Monday, June 18, 2012

A Journeyman's Training, Part II

There was a time when I would have said that the most important part of my training was books.  Books have been massively important in my life; this is obvious from what I have said in part one of this story.  But, to live in books is to live in the world of ideas, to live inside one's own head, and this is a large part of what is wrong with the Church in our time and place.  Life is more than ideas.  Life is about human beings shaped and formed by ideas.  But, more fundamentally, life is simply the gift of being in the community of others.  So while my formation has come from ideas, these ideas have most profoundly molded me from my intimate interactions with other people.  These are my friends.

I have through all these long years, forty-five or sixty, been surrounded by people who loved me, cared for me and shaped me.

Of course, of first importance are my family and the family I came to have because of Kathy, my wife.  I hope to write about Kathy's family, and especially about her noble father, the Rev. Paul Cooke, in a future post.  I have already written much about my own family.  Those I wish to remember in this posting are friends outside my family.

From the beginning of my Christian life and to this day I cannot adequately express my debt to the Rev. Clyde Billy Spann.  A native of West Texas, a USN vet, Baptist pastor and high school English teacher, Clyde Spann befriended me, a young, eager, and ignorant boy, from the time he met me in the mid-sixties.  His love for language and books attracted me.  (He was also a rigorous disciplinarian; he gave me the worst paddling I ever got in school, when such things were still countenanced.)  He gave me books, encouraged my writing, and counseled me in my personal life.  He also introduced me to the Christian Faith, baptized me, and gave me my earliest training in doctrine and preaching.  He used to patiently sit in the empty sanctuary of the Thackerville Baptist Church, while I, the preacher-boy, stood in the pulpit and practiced my sermons before him.  He gave endless hours to me and bought me numberless hamburgers, while talking and listening at the Curtwood Restaurant in Gainesville, Texas.  He taught me to tie a tie and gave me clothes from his own fine collection (he was an immaculate dresser).  He took me once to Southwestern Baptist Theological Seminary and on the same day bought me the first seriously scholarly work I ever read, Shepherd's Christ of the Gospels.  When I got into some pretty serious trouble, he helped me out, restored me, and encouraged me to carry on.  (And when he went through some particularly bad times, I was there visiting him in the Veterans' Hospital in Ft. Worth.)  Some of the things I remember from him are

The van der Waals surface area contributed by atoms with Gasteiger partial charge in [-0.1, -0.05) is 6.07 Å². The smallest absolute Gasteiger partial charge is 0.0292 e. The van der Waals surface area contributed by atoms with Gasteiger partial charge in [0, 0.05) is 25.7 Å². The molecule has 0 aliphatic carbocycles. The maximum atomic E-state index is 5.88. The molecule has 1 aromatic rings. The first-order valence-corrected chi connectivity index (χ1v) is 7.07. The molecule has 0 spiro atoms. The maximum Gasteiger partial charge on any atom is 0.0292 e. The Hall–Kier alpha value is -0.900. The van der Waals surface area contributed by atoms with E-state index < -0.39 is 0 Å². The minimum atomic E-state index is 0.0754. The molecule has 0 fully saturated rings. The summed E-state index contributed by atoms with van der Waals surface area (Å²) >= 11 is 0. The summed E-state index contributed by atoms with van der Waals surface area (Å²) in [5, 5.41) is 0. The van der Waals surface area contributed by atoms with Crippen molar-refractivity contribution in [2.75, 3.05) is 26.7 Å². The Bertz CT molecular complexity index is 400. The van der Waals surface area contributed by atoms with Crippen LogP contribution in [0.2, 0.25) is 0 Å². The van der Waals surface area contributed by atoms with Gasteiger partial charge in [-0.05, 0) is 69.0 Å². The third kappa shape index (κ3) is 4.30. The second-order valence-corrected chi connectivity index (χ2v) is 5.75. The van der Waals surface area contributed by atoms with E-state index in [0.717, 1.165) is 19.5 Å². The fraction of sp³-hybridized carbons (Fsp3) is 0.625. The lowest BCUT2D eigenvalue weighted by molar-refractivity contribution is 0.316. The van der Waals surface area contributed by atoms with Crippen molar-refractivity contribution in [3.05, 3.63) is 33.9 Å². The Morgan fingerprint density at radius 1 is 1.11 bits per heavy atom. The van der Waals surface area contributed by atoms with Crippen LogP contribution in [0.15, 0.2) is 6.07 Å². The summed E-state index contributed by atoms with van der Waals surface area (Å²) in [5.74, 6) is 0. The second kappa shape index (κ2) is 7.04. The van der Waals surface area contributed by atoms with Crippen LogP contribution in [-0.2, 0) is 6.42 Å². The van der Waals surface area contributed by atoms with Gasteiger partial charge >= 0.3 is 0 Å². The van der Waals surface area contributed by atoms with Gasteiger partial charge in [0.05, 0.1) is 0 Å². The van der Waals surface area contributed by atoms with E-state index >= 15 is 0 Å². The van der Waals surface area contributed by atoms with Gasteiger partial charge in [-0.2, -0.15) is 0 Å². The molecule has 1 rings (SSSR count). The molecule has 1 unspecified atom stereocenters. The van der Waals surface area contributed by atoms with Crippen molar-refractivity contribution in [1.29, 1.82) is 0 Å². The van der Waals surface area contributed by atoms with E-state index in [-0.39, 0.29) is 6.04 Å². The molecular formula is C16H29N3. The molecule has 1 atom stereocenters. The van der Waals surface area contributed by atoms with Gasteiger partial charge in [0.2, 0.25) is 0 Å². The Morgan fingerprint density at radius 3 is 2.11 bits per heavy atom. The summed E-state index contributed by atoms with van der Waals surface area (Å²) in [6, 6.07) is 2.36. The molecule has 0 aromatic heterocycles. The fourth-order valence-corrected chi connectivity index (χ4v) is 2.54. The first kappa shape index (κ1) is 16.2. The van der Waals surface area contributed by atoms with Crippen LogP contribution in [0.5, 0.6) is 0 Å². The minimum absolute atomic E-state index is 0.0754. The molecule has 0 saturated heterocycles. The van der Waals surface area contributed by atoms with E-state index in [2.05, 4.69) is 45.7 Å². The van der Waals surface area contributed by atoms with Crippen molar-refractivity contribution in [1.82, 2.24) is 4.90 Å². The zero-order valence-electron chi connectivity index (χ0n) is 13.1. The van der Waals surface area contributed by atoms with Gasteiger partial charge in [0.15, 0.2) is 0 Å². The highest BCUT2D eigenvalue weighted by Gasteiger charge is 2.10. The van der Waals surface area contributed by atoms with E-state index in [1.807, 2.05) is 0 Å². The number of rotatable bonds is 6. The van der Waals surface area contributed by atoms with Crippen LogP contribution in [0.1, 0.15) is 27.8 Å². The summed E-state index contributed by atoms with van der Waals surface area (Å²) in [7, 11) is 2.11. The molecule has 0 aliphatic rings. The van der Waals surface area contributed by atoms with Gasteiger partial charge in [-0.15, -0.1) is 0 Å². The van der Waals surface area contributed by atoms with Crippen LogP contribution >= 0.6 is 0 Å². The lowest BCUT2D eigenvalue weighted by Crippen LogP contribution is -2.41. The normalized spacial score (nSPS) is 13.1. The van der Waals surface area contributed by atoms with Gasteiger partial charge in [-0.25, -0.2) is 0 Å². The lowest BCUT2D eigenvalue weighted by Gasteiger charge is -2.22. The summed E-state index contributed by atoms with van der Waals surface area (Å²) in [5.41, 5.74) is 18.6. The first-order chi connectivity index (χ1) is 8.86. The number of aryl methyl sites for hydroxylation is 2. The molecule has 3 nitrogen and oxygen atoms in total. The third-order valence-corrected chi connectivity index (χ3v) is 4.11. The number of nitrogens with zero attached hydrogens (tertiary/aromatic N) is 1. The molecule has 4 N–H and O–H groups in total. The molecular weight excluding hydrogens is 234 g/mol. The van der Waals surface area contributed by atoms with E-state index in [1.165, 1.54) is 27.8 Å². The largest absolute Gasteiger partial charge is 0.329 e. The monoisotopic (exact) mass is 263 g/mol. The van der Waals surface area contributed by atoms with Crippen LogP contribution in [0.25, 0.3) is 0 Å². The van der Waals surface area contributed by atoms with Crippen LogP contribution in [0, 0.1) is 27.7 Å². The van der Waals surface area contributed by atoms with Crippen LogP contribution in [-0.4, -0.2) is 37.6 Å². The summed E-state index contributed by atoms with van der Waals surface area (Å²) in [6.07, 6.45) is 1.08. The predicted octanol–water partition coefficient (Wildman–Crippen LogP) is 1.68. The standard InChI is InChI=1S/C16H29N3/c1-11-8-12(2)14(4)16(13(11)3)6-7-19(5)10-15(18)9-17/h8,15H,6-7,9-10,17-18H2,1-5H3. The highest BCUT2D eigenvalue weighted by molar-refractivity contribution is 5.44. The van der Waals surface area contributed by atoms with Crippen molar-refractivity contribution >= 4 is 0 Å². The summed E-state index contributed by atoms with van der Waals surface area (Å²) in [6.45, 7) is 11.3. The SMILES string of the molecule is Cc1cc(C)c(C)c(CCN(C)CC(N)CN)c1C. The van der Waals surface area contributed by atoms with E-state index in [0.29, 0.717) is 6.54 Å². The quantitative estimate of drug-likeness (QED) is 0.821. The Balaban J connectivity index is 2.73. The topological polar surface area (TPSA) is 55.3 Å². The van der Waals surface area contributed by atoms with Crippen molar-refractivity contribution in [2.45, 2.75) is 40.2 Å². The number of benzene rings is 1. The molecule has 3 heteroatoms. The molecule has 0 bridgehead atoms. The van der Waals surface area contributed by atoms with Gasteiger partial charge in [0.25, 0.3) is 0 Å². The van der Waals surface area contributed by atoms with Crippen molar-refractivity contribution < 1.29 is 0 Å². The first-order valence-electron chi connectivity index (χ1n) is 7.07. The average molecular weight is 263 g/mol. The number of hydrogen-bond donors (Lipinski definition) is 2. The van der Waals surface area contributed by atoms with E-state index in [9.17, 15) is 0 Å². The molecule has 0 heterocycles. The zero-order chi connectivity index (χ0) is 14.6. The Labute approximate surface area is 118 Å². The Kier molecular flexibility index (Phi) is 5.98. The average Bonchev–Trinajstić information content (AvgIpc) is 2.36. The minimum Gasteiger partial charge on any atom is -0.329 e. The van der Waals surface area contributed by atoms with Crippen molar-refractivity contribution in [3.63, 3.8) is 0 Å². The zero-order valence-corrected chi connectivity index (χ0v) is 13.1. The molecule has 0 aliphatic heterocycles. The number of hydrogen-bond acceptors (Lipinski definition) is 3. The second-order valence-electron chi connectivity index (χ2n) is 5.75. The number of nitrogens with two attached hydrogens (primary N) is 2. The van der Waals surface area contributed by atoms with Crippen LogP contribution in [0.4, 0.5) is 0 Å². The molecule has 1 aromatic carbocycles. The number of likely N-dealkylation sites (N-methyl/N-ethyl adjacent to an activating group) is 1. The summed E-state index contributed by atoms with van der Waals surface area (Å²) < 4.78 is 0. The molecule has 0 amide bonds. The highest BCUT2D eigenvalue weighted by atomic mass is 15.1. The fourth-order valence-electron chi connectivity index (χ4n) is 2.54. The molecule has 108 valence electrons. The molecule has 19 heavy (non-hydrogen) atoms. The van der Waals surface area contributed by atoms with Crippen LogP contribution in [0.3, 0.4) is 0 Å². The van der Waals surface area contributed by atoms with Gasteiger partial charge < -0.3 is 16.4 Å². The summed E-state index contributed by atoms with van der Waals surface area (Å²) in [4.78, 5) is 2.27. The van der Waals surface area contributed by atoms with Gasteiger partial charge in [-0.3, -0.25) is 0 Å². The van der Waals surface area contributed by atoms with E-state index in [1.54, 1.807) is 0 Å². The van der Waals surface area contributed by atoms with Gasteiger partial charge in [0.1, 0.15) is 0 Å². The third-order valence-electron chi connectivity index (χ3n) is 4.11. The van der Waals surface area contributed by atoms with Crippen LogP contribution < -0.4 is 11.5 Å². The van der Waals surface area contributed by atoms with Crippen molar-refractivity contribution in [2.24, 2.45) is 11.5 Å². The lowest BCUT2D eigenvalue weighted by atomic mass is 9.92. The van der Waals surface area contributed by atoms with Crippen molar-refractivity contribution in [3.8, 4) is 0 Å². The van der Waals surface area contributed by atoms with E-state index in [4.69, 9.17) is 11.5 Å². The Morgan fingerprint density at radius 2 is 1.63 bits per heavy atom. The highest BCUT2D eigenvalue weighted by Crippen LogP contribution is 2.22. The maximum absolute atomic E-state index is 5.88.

"Humility, Tommy, in its most basic sense, is teachability."

"The same sun that melts wax, hardens clay."

"Always stay with the (Biblical) text."

He called me, "the Poor Ignorant Soul," publicly and privately.  This reflected the tough sense of humor of his West Texas origins.  I never took offense at this, you might say, because I was too ignorant.  But, he admired my gifts and feared where they might lead me without correctives.  He would never let me read other people's sermons, because "you have the ability to develop your own style and that might be 'clipped' if you read Spurgeon and others."  He hated the Scofield Bible and when I secretly bought one, I had to sneak it around him like it was a girlie magazine.  He cautioned me about theological extremes and once when he heard me preach quite powerfully on the cry of dereliction (My God...why hast thou forsaken me?") thanked me for the sermon and then quietly said, "God was in Christ, Tommy, reconciling the world unto himself."  It was this same quiet way that he often used to correct and direct me.  He was remarkable for his learning and wisdom, highly educated for his time and place.  He, more than any other, gave me an early love for scholarship.  He also taught me to speak and write correct English.  He had a wonderful sense of humor, but could, like other West Texas Baptist preachers, cuss if profoundly provoked.  He hated pious talk and what he contemptuously referred to as "Euphemisms!"  He lived an worked in obscure and sometimes crushingly discouraging circumstances, but with an intrepid faith and wry sense of humor.

My whole life has been formed around the mold he gave me in those early years.  He had a liberal mind, though he was a conservative man, and this, too, he imparted to me.  He watched my career, loved my preaching, helped me financially, assisted at my wedding, and never did anything his whole life but encourage me.

In his last years, he enjoyed nothing more than studying the Biblical text, especially the New Testament in the Greek.  We would talk by phone occasionally and he would ask for my recorded sermons.  Years passed between our last talk and when I called him on the final occasion.  His wife, Janie, answered.  We visited a while and then I asked for "Brother Spann."  "Oh, Tommy, didn't you know?  Clyde died late last year!"  I was dumbfounded.  I still miss him.

To have had Clyde B. Spann as my mentor was one of God's finest and most lasting gifts in my life.  A blessing be upon him in heaven, his memory, and upon his living children and grandchildren.

I think that "Poor Ignorant Soul" is a good attitude for the Christian, at the beginning, the middle, and the end of our journey.